Up From the Mud
Between themselves, the kings of Solevon hold two-thirds of the continent under their rule. Near to the centers of power, the monarchs provide safety and security for their subjects, noble and common. Farther out, in the borderlands between kingdoms and beyond, however, only the largest of threats merit attention from the major powers. The closest these areas come to having official recourse for everyday dangers is a local free order. These groups copy the structure of a knightly or clerical order, with rank-and-file command structures, swearing in members via sacred oaths and bearing special insignia, though they do not owe their ultimate allegiance to any higher authority. Rather, they hew to a specific mandate: one free order may swear itself to the protection of travelers along a road between kingdoms while another might patrol the edge of a great haunted forest so the horrific things dwelling within can’t spill out and trouble nearby towns and farmsteads.
Their lack of a formal patron can be a double-edged sword. While a free order need not worry about meddling orders from on high or becoming embroiled in a political struggle unrelated to their core mandate, they similarly lack anyone to vouch for them should their purpose or their methods be called into question; the difference between a free order and a mercenary company or even a band of criminals often rests in the eye of the beholder.
Well-established and reputable free orders play an important role in The Custom, the unwritten laws that bind even enemy kingdoms together. A free order whose mandate is respected by two opposing monarchs can mediate between the two, while one that’s seen as taking sides in a dispute can quickly lose its reputation.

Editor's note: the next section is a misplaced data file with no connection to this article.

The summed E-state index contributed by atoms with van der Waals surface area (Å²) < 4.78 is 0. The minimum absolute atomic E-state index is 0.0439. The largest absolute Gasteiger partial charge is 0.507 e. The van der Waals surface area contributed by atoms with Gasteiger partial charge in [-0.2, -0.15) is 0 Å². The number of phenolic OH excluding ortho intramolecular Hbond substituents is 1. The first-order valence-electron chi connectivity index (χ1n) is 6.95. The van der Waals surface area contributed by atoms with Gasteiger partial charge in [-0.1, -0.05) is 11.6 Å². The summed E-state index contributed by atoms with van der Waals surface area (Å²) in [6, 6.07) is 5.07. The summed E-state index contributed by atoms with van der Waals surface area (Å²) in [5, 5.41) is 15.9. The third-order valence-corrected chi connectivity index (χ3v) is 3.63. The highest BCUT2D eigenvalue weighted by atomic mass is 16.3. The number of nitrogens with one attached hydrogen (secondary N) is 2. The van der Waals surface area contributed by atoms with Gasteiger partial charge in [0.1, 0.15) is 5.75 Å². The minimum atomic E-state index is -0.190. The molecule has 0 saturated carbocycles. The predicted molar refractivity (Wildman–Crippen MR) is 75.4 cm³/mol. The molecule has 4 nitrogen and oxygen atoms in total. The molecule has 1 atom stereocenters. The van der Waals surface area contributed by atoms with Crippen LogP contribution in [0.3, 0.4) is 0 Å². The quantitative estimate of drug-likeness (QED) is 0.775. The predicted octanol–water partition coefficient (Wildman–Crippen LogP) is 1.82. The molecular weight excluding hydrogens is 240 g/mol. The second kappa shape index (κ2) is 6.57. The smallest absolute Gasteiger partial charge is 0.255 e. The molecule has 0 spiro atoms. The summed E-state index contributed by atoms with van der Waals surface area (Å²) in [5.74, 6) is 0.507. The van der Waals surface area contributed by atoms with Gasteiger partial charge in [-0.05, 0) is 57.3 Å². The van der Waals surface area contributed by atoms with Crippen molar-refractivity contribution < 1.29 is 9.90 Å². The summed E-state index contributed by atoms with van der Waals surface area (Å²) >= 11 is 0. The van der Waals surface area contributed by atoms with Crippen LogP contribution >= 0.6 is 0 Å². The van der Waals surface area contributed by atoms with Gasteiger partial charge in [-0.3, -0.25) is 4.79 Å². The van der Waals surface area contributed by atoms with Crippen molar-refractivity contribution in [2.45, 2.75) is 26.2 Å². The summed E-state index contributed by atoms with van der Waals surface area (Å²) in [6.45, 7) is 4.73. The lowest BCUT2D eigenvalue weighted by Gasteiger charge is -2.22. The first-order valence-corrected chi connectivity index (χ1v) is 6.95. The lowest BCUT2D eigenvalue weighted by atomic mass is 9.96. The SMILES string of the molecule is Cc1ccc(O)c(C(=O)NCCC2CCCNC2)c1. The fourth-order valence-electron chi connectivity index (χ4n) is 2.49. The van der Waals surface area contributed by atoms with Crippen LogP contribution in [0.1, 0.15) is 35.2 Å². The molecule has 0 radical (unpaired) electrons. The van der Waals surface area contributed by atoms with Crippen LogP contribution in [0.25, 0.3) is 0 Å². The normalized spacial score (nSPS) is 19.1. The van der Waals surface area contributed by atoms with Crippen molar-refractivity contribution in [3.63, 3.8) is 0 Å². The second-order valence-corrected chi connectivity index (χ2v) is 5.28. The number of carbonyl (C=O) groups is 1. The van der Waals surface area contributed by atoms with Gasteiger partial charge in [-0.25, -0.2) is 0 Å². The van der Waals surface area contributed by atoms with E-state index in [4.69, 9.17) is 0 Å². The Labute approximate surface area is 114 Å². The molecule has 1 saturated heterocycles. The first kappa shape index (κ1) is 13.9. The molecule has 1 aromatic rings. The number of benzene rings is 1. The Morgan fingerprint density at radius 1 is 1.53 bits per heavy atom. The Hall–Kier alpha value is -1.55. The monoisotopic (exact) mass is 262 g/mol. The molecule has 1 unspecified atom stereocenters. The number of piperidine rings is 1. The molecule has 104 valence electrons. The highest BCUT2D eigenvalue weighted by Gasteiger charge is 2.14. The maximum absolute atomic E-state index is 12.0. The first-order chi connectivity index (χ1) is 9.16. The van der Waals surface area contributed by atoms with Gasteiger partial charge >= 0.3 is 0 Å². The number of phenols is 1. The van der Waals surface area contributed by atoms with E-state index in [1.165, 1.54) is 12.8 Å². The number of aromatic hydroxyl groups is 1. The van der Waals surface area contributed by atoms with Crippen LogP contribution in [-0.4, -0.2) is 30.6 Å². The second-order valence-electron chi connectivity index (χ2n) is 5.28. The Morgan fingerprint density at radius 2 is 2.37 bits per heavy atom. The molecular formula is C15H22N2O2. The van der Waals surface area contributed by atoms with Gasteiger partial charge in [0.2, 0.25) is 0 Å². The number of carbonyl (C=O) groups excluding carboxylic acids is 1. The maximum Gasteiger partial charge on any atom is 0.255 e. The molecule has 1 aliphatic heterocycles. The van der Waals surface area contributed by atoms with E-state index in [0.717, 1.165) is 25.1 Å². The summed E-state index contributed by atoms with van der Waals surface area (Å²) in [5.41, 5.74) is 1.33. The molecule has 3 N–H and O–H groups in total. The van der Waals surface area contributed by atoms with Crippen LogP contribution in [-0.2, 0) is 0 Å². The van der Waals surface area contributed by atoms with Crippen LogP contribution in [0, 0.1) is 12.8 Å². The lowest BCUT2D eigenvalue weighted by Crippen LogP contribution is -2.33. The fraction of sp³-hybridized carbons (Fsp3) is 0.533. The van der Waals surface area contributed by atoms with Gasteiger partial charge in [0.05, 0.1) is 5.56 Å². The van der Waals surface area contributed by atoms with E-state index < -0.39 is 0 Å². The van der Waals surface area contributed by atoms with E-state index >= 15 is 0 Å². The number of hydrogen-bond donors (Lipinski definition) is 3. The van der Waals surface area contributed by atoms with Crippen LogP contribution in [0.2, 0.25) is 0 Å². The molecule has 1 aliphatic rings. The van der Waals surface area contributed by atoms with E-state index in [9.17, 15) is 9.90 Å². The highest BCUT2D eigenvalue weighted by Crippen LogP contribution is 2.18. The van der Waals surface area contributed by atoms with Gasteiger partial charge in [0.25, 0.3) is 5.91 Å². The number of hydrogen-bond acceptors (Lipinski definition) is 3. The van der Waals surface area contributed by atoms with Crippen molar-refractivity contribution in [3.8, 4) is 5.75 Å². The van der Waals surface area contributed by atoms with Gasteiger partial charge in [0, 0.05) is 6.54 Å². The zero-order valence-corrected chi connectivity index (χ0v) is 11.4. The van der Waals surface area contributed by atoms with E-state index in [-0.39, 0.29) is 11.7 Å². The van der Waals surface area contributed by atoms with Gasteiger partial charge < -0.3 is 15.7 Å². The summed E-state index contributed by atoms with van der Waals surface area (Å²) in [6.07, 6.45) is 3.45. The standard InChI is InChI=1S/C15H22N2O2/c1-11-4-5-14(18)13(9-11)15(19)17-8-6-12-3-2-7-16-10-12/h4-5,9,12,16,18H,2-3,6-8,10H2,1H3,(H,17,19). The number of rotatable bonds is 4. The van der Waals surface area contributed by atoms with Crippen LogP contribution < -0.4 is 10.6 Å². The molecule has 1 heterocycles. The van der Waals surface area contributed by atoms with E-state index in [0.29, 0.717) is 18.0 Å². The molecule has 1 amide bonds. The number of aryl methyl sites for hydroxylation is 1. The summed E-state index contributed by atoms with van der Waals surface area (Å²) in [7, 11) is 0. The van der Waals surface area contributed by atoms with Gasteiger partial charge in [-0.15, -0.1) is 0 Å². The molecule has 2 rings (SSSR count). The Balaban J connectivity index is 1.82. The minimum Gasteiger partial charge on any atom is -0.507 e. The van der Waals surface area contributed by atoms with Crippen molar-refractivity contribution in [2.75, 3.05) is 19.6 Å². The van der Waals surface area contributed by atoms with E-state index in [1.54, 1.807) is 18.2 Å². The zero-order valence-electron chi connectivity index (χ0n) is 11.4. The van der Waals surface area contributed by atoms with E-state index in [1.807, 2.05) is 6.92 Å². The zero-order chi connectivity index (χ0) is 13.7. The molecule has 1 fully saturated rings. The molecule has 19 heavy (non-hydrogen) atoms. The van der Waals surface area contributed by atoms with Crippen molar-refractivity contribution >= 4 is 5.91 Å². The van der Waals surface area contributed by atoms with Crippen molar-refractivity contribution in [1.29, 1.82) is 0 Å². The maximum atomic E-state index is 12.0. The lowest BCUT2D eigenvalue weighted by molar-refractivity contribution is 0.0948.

Fallen Free Orders
Ironically, history is littered with examples of free orders who slid from their original mandates into mercenary contracting or large-scale organized thuggery specifically due to a loss of public esteem and trust. The Pegasus Company, as an example, originally served a mandate to protect bridges and fords everywhere on the continent, keeping them free of sabotage, arranging for their repair and preventing toll-gangs from installing themselves at a pass. However, during a skirmish between the kings of Balos and Chritain, members of Pegasus Company intervened to stop a retreating Chritene army from felling a bridge they had just used to vacate the theater of battle. The Balosi followed over the bridge and crushed the routing Chritene. Though they had lost the battle and shortly after, the war, the Chritene pursued an aggressive campaign of slandering Pegasus’ leadership, claiming that they had taken part in the war and had unduly aided the Balosi. Rumors flew about other bridges and passes that Pegasus was not guarding as they should. Before long, locals chafed at the sight of the Pegasus crest and refused their help in watching over bridges. Cut off from funding and provisioning they were accustomed to and facing desertion, Pegasus took the last step willingly, accepting a chest of coins to break a siege around the city-state of Plurrh. Today, they remain as one of the most established mercenary companies in existence, despite their inception from the simple idea that bridges ought be safe to travel upon.